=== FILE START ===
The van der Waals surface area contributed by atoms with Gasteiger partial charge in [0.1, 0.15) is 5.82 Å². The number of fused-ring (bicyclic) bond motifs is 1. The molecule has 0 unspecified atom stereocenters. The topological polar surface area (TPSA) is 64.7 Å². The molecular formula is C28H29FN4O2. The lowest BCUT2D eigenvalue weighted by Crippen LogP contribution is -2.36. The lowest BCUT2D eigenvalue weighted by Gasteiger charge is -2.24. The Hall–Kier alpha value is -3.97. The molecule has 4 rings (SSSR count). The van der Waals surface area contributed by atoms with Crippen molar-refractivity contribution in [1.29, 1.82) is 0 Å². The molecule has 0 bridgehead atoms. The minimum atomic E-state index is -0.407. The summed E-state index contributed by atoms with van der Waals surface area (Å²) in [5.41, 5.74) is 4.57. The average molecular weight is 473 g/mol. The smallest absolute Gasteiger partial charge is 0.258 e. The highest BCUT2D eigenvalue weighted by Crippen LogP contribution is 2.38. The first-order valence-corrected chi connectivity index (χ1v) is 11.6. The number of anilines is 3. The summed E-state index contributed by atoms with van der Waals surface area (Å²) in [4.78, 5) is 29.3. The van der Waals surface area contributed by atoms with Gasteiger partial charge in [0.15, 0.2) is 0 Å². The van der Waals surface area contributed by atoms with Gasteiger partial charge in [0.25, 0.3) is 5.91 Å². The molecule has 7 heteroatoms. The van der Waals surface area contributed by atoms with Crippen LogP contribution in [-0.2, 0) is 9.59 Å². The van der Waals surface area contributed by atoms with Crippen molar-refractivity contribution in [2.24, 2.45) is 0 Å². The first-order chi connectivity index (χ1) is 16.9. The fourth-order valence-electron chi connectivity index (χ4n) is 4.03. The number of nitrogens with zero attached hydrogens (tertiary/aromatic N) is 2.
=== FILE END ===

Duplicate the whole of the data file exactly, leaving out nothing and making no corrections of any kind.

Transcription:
The van der Waals surface area contributed by atoms with Gasteiger partial charge in [0.1, 0.15) is 5.82 Å². The number of fused-ring (bicyclic) bond motifs is 1. The molecule has 0 unspecified atom stereocenters. The topological polar surface area (TPSA) is 64.7 Å². The molecular formula is C28H29FN4O2. The lowest BCUT2D eigenvalue weighted by Crippen LogP contribution is -2.36. The lowest BCUT2D eigenvalue weighted by Gasteiger charge is -2.24. The Hall–Kier alpha value is -3.97. The molecule has 4 rings (SSSR count). The van der Waals surface area contributed by atoms with Crippen molar-refractivity contribution in [1.29, 1.82) is 0 Å². The molecule has 0 bridgehead atoms. The minimum atomic E-state index is -0.407. The summed E-state index contributed by atoms with van der Waals surface area (Å²) in [5.41, 5.74) is 4.57. The average molecular weight is 473 g/mol. The smallest absolute Gasteiger partial charge is 0.258 e. The highest BCUT2D eigenvalue weighted by Crippen LogP contribution is 2.38. The first-order valence-corrected chi connectivity index (χ1v) is 11.6. The number of anilines is 3. The summed E-state index contributed by atoms with van der Waals surface area (Å²) in [4.78, 5) is 29.3. The van der Waals surface area contributed by atoms with Gasteiger partial charge in [0.15, 0.2) is 0 Å². The van der Waals surface area contributed by atoms with Gasteiger partial charge in [0.25, 0.3) is 5.91 Å². The molecule has 7 heteroatoms. The van der Waals surface area contributed by atoms with Crippen LogP contribution in [-0.2, 0) is 9.59 Å². The van der Waals surface area contributed by atoms with Crippen molar-refractivity contribution in [2.24, 2.45) is 0 Å². The first-order chi connectivity index (χ1) is 16.9. The fourth-order valence-electron chi connectivity index (χ4n) is 4.03. The number of nitrogens with zero attached hydrogens (tertiary/aromatic N) is 2.